Wholly apart from the fact that neither of these opinions commands a majority of the Court. If only because the four dissenters express no opinion about either of these competing tests (since they think there's no conflict and hence you don't have to reach that point).

Not to get too deep into Erie, but the fight between Justices Scalia and Stevens is whether federal rules that are "procedural" can nonetheless be invalid under the Rules Enabling Act as ones that abridge or modify state substantive rights. Justice Stevens think they can be -- hence his (more restrictive) test. Justice Scalia thinks they can't be -- hence his contrary test.

Judge Selna cites Justice Steven's test as the relevant one, but then holds that the rules here are valid under Justice Scalia's less rigorous test. You can't do that. Wholly apart, mind you, from the fact that neither of these tests in Shady Grove commands a majority of the Court.

Plus, even if Justice Scalia's test was the correct one, today's opinion doesn't actually even apply it under its own terms. Part A of Judge Selna's opinion says that Rules 3 and 8 cover the matter. Great. So now we're in the second part of the test -- are those rules valid. Judge Selna concludes they are. But he does so simply by saying that no federal rule of civil procedure has ever been struck down as invalid, and hence -- since there's a valid rule -- you don't have to get any deeper.

Which is literally assuming away the entire second part of the test.

Yes, it's true, no federal rule has ever been struck down as invalid under Erie. But that doesn't mean they couldn't be, or that there's no test, or that the rule here is satisfied. You actually have to apply the test. Yes, we've got a keen sense, based on history, that the relevant test will likely be satisfied, since at least in the Supreme Court, that's always been the way the cases have ended up. But that's not the test. The test is not "since no rule has ever been declared invalid before, the present rule is valid." There's literally no one on the Supreme Court who's ever said that's the rule; indeed, that's why there's an active fight about what the actual rule is -- a rule that, yeah, has historically always been satisfied, but that's the rule regardless.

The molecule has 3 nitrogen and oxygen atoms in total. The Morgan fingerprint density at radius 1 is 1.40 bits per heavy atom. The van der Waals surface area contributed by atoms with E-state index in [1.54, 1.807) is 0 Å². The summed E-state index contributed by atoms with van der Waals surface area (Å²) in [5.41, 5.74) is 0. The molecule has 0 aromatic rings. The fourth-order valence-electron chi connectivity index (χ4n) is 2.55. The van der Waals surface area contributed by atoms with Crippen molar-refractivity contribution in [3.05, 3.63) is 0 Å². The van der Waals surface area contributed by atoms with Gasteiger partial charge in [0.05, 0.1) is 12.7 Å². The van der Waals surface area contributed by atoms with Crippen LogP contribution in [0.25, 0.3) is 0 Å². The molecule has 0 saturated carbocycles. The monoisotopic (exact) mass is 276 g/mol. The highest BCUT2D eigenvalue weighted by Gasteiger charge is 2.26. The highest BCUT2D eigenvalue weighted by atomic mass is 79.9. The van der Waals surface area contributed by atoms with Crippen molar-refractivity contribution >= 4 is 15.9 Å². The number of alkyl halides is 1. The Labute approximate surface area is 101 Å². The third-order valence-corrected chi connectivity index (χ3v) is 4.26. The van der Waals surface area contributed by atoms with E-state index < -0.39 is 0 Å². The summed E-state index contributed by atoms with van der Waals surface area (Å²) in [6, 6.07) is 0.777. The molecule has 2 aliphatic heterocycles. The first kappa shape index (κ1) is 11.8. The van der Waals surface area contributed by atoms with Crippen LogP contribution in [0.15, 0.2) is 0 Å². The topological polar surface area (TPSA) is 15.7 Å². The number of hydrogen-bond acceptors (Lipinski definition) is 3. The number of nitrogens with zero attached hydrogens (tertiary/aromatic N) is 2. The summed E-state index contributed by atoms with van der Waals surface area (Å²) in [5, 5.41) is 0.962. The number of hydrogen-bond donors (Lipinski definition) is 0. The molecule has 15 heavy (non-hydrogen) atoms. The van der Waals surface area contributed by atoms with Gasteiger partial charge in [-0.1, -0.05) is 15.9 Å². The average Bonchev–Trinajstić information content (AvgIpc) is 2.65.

So that's a gaping hole in the opinion.

(If you think I might perhaps be mischaracterizing or less charitable about what today's Ninth Circuit opinion says, here's the entirety of Section B of the opinion, alongside the last sentence of Section A for context:) 

"As RCW 7.70A.020 answers the “same question” as Rule 3, they directly conflict. 

B. Rules 3 and 8 are Valid and Displace Washington’s Declaration Requirement 

In conclusion, RCW 7.70A.020 is inconsistent with Rules 3 and 8 of the Federal Rules of Civil Procedure. Rules 3 and 8(a) are both within Congress’s constitutional rulemaking power and the statutory authorization provided by the Rules Enabling Act. Shady Grove, 559 U.S. at 398–99; see Gallivan, 943 F.3d at 294 (“The Supreme Court has rejected every challenge to the Federal Rules that it has considered under the Rules Enabling Act.”) (quoting Abbas v. Foreign Policy Grp., LLC, 783 F.3d 1328, 1336 (D.C. Cir. 2015)). Like the other courts to consider this issue, “we have no reason to doubt the validity of the Federal Rules at issue here.” Id.; see also Pledger, 5 F.4th at 521 (same); Albright, 24 F.4th at 1048 (same). 

Thus, Washington’s arbitration declaration requirement is displaced by those rules in federal court. As there are valid, on-point Federal Rules of Civil Procedure, we need not “wade into Erie’s murky waters.” Shady Grove, 559 U.S. at 398 (Scalia, J.). We hold that Washington’s arbitration declaration requirement does not apply in the federal courts. The district court should have applied the Federal Rules, not RCW 7.70A.020 in this case."

You see why that's not enough, right?

To be clear, in the end, I think that the result that Judge Selna reaches is the correct one. Under Justice Scalia's test, Rule 8 is arguably a procedural one, so it's valid, and displaces the state rule. And even if you apply Justice Steven's more restrictive test, Rule 8 isn't one of those rare instances of rules that are procedural and yet invade an area bound up in a state's substantive right, because while I can see a non-frivolous claim to the contrary, I don't think the state arbitration-declaration provision here really is so bound up in the substantive malpractice remedy. So regardless of which test you apply, the federal rule here (Rule 8, not Rule 3, but whatever) applies, and federal courts ignore the contrary state rule.

But you gotta get there in a different way than today's opinion does.

Or at least that's most definitely what I'd want my first year law students to do on any exam I gave 'em with this "hypothetical."

Put another way, if this was their draft answer on a practice exam, I'd tell 'em to go back and rewatch our class lecture on Shady Grove and give it another shot.